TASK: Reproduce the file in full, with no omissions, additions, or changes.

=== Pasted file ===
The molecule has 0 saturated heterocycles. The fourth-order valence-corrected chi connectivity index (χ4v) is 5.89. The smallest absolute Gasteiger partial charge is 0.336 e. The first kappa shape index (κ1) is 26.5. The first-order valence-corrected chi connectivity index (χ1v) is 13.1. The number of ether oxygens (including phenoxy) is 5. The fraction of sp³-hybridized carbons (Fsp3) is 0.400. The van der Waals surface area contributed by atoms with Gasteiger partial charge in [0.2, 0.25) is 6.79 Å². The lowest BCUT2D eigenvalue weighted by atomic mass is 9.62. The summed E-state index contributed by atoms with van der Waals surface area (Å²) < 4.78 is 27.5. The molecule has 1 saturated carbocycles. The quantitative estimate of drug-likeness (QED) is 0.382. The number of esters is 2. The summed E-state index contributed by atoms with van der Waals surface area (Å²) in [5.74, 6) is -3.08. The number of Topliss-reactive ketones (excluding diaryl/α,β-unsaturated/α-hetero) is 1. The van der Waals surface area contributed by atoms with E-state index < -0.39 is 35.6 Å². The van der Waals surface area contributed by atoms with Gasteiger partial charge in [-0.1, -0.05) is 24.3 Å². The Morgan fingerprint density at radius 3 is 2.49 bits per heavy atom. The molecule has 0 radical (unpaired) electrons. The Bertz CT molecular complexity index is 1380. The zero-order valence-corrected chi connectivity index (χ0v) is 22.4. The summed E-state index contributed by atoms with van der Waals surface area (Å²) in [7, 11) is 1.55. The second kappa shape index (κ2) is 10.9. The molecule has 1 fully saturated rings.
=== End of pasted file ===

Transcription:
The molecule has 0 saturated heterocycles. The fourth-order valence-corrected chi connectivity index (χ4v) is 5.89. The smallest absolute Gasteiger partial charge is 0.336 e. The first kappa shape index (κ1) is 26.5. The first-order valence-corrected chi connectivity index (χ1v) is 13.1. The number of ether oxygens (including phenoxy) is 5. The fraction of sp³-hybridized carbons (Fsp3) is 0.400. The van der Waals surface area contributed by atoms with Gasteiger partial charge in [0.2, 0.25) is 6.79 Å². The lowest BCUT2D eigenvalue weighted by atomic mass is 9.62. The summed E-state index contributed by atoms with van der Waals surface area (Å²) < 4.78 is 27.5. The molecule has 1 saturated carbocycles. The quantitative estimate of drug-likeness (QED) is 0.382. The number of esters is 2. The summed E-state index contributed by atoms with van der Waals surface area (Å²) in [5.74, 6) is -3.08. The number of Topliss-reactive ketones (excluding diaryl/α,β-unsaturated/α-hetero) is 1. The van der Waals surface area contributed by atoms with E-state index < -0.39 is 35.6 Å². The van der Waals surface area contributed by atoms with Gasteiger partial charge in [-0.1, -0.05) is 24.3 Å². The Morgan fingerprint density at radius 3 is 2.49 bits per heavy atom. The molecule has 0 radical (unpaired) electrons. The Bertz CT molecular complexity index is 1380. The zero-order valence-corrected chi connectivity index (χ0v) is 22.4. The summed E-state index contributed by atoms with van der Waals surface area (Å²) in [7, 11) is 1.55. The second kappa shape index (κ2) is 10.9. The molecule has 1 fully saturated rings.